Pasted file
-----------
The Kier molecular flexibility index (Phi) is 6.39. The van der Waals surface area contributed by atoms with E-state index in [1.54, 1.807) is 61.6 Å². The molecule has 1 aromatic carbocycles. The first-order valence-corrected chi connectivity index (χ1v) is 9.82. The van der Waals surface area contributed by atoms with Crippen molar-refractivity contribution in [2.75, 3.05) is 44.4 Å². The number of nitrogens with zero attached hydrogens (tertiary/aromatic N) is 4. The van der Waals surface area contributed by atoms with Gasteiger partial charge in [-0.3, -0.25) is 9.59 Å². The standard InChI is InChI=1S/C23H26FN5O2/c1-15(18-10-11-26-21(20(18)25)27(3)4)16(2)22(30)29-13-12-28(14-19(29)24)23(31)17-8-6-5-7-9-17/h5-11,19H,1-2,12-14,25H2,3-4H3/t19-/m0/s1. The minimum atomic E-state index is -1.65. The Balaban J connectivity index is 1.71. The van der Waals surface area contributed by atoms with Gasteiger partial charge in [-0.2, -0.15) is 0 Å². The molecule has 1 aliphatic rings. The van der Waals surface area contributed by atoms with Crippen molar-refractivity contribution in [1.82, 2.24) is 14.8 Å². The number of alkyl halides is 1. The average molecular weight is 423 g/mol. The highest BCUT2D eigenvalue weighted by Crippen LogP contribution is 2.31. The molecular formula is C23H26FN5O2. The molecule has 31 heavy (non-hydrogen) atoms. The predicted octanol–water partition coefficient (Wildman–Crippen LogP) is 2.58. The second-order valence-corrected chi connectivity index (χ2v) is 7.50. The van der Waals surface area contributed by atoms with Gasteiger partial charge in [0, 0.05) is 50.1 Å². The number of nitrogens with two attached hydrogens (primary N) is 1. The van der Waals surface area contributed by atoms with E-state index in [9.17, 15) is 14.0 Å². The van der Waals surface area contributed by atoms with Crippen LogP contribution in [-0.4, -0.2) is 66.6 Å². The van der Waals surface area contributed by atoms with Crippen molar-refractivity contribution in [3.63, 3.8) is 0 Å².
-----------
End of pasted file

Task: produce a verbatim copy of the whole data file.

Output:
The Kier molecular flexibility index (Phi) is 6.39. The van der Waals surface area contributed by atoms with E-state index in [1.54, 1.807) is 61.6 Å². The molecule has 1 aromatic carbocycles. The first-order valence-corrected chi connectivity index (χ1v) is 9.82. The van der Waals surface area contributed by atoms with Crippen molar-refractivity contribution in [2.75, 3.05) is 44.4 Å². The number of nitrogens with zero attached hydrogens (tertiary/aromatic N) is 4. The van der Waals surface area contributed by atoms with Gasteiger partial charge in [-0.3, -0.25) is 9.59 Å². The standard InChI is InChI=1S/C23H26FN5O2/c1-15(18-10-11-26-21(20(18)25)27(3)4)16(2)22(30)29-13-12-28(14-19(29)24)23(31)17-8-6-5-7-9-17/h5-11,19H,1-2,12-14,25H2,3-4H3/t19-/m0/s1. The minimum atomic E-state index is -1.65. The Balaban J connectivity index is 1.71. The van der Waals surface area contributed by atoms with Gasteiger partial charge in [-0.2, -0.15) is 0 Å². The molecule has 1 aliphatic rings. The van der Waals surface area contributed by atoms with Crippen molar-refractivity contribution in [1.82, 2.24) is 14.8 Å². The number of alkyl halides is 1. The average molecular weight is 423 g/mol. The highest BCUT2D eigenvalue weighted by Crippen LogP contribution is 2.31. The molecular formula is C23H26FN5O2. The molecule has 31 heavy (non-hydrogen) atoms. The predicted octanol–water partition coefficient (Wildman–Crippen LogP) is 2.58. The second-order valence-corrected chi connectivity index (χ2v) is 7.50. The van der Waals surface area contributed by atoms with Gasteiger partial charge in [0, 0.05) is 50.1 Å². The number of nitrogens with two attached hydrogens (primary N) is 1. The van der Waals surface area contributed by atoms with E-state index in [9.17, 15) is 14.0 Å². The van der Waals surface area contributed by atoms with Crippen LogP contribution in [-0.4, -0.2) is 66.6 Å². The van der Waals surface area contributed by atoms with Crippen molar-refractivity contribution in [3.63, 3.8) is 0 Å².